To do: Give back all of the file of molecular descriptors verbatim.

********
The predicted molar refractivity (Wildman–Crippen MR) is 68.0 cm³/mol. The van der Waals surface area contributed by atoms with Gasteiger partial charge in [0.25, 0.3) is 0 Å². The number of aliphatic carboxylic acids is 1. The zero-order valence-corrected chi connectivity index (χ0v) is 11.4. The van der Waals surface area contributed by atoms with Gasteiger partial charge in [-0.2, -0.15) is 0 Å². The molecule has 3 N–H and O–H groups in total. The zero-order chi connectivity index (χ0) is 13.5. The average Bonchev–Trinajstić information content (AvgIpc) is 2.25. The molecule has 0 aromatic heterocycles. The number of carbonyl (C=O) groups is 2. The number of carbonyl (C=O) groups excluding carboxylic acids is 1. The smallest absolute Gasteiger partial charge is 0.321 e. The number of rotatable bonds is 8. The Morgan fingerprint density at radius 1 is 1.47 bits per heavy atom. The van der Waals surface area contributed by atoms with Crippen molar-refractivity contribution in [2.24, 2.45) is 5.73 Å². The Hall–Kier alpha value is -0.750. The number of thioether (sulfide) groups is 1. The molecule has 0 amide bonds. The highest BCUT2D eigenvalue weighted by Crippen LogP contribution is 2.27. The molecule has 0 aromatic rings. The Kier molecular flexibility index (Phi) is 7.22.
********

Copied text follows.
The predicted molar refractivity (Wildman–Crippen MR) is 68.0 cm³/mol. The van der Waals surface area contributed by atoms with Gasteiger partial charge in [0.25, 0.3) is 0 Å². The number of aliphatic carboxylic acids is 1. The zero-order valence-corrected chi connectivity index (χ0v) is 11.4. The van der Waals surface area contributed by atoms with Gasteiger partial charge in [-0.2, -0.15) is 0 Å². The molecule has 3 N–H and O–H groups in total. The zero-order chi connectivity index (χ0) is 13.5. The average Bonchev–Trinajstić information content (AvgIpc) is 2.25. The molecule has 0 aromatic heterocycles. The number of carbonyl (C=O) groups is 2. The number of carbonyl (C=O) groups excluding carboxylic acids is 1. The smallest absolute Gasteiger partial charge is 0.321 e. The number of rotatable bonds is 8. The Morgan fingerprint density at radius 1 is 1.47 bits per heavy atom. The van der Waals surface area contributed by atoms with Crippen molar-refractivity contribution in [2.24, 2.45) is 5.73 Å². The Hall–Kier alpha value is -0.750. The number of thioether (sulfide) groups is 1. The molecule has 0 amide bonds. The highest BCUT2D eigenvalue weighted by Crippen LogP contribution is 2.27. The molecule has 0 aromatic rings. The Kier molecular flexibility index (Phi) is 7.22.